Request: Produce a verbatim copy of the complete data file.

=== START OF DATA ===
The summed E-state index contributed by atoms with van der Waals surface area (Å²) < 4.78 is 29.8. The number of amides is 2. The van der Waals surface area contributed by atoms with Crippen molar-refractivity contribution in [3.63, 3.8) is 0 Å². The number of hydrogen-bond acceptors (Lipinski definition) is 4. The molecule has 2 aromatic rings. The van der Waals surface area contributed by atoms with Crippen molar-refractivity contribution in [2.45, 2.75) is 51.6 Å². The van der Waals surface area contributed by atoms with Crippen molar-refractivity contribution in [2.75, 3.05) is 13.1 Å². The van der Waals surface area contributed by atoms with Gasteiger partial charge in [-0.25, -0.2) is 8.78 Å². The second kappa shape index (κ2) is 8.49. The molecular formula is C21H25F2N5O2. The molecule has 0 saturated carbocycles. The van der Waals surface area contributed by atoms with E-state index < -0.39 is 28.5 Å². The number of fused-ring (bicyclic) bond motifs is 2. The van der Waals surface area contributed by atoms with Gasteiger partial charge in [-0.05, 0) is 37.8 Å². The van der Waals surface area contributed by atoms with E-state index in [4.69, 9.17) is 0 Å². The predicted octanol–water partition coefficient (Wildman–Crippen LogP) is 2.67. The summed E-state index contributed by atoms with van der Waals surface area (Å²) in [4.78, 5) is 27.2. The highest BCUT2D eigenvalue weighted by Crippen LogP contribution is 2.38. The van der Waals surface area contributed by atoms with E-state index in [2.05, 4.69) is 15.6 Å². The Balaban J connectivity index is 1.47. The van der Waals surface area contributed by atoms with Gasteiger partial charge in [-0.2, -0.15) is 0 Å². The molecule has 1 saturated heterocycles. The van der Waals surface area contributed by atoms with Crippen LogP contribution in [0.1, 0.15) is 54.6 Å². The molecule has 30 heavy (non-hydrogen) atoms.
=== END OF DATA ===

The summed E-state index contributed by atoms with van der Waals surface area (Å²) < 4.78 is 29.8. The number of amides is 2. The van der Waals surface area contributed by atoms with Crippen molar-refractivity contribution in [3.63, 3.8) is 0 Å². The number of hydrogen-bond acceptors (Lipinski definition) is 4. The molecule has 2 aromatic rings. The van der Waals surface area contributed by atoms with Crippen molar-refractivity contribution in [2.45, 2.75) is 51.6 Å². The van der Waals surface area contributed by atoms with Crippen molar-refractivity contribution in [2.75, 3.05) is 13.1 Å². The van der Waals surface area contributed by atoms with Gasteiger partial charge in [-0.25, -0.2) is 8.78 Å². The second kappa shape index (κ2) is 8.49. The molecular formula is C21H25F2N5O2. The molecule has 0 saturated carbocycles. The van der Waals surface area contributed by atoms with E-state index < -0.39 is 28.5 Å². The number of fused-ring (bicyclic) bond motifs is 2. The van der Waals surface area contributed by atoms with Gasteiger partial charge in [-0.05, 0) is 37.8 Å². The van der Waals surface area contributed by atoms with E-state index in [4.69, 9.17) is 0 Å². The predicted octanol–water partition coefficient (Wildman–Crippen LogP) is 2.67. The summed E-state index contributed by atoms with van der Waals surface area (Å²) in [4.78, 5) is 27.2. The highest BCUT2D eigenvalue weighted by Crippen LogP contribution is 2.38. The van der Waals surface area contributed by atoms with E-state index in [2.05, 4.69) is 15.6 Å². The Balaban J connectivity index is 1.47. The van der Waals surface area contributed by atoms with Gasteiger partial charge in [-0.2, -0.15) is 0 Å². The molecule has 1 saturated heterocycles. The van der Waals surface area contributed by atoms with Crippen LogP contribution in [0.1, 0.15) is 54.6 Å². The molecule has 30 heavy (non-hydrogen) atoms.